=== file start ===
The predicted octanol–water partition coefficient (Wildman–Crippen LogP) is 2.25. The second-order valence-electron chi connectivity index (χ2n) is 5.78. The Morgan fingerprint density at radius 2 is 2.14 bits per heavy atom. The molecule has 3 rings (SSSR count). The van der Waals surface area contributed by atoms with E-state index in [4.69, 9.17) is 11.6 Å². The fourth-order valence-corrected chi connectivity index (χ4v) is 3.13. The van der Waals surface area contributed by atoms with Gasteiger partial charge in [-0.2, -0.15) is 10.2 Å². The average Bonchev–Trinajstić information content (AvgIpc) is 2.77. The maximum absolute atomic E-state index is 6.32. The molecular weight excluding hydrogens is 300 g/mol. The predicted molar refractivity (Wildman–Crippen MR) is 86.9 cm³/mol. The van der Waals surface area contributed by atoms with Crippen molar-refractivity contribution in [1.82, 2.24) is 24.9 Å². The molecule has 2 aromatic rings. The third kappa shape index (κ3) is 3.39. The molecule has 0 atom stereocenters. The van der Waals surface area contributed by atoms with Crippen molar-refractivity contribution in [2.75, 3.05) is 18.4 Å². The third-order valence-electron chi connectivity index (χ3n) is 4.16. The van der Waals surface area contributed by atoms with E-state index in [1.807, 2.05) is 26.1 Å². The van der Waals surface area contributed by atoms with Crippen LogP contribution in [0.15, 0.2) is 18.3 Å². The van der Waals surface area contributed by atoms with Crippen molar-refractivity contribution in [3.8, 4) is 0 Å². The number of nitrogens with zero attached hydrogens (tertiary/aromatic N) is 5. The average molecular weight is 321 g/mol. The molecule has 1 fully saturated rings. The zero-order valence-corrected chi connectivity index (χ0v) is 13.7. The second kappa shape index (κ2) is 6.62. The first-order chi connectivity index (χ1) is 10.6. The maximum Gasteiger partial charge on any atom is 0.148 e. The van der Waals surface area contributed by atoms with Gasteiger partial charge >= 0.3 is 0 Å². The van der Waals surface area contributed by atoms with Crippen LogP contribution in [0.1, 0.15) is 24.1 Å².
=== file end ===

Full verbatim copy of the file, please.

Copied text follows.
The predicted octanol–water partition coefficient (Wildman–Crippen LogP) is 2.25. The second-order valence-electron chi connectivity index (χ2n) is 5.78. The Morgan fingerprint density at radius 2 is 2.14 bits per heavy atom. The molecule has 3 rings (SSSR count). The van der Waals surface area contributed by atoms with E-state index in [4.69, 9.17) is 11.6 Å². The fourth-order valence-corrected chi connectivity index (χ4v) is 3.13. The van der Waals surface area contributed by atoms with Gasteiger partial charge in [-0.2, -0.15) is 10.2 Å². The average Bonchev–Trinajstić information content (AvgIpc) is 2.77. The maximum absolute atomic E-state index is 6.32. The molecular weight excluding hydrogens is 300 g/mol. The predicted molar refractivity (Wildman–Crippen MR) is 86.9 cm³/mol. The van der Waals surface area contributed by atoms with Crippen molar-refractivity contribution in [1.82, 2.24) is 24.9 Å². The molecule has 2 aromatic rings. The third kappa shape index (κ3) is 3.39. The molecule has 0 atom stereocenters. The van der Waals surface area contributed by atoms with Crippen molar-refractivity contribution in [2.75, 3.05) is 18.4 Å². The third-order valence-electron chi connectivity index (χ3n) is 4.16. The van der Waals surface area contributed by atoms with E-state index in [1.807, 2.05) is 26.1 Å². The van der Waals surface area contributed by atoms with Crippen LogP contribution in [0.15, 0.2) is 18.3 Å². The van der Waals surface area contributed by atoms with Crippen molar-refractivity contribution in [3.8, 4) is 0 Å². The number of nitrogens with zero attached hydrogens (tertiary/aromatic N) is 5. The average molecular weight is 321 g/mol. The molecule has 1 fully saturated rings. The zero-order valence-corrected chi connectivity index (χ0v) is 13.7. The second kappa shape index (κ2) is 6.62. The first-order chi connectivity index (χ1) is 10.6. The maximum Gasteiger partial charge on any atom is 0.148 e. The van der Waals surface area contributed by atoms with Gasteiger partial charge >= 0.3 is 0 Å². The van der Waals surface area contributed by atoms with Crippen LogP contribution in [0.1, 0.15) is 24.1 Å².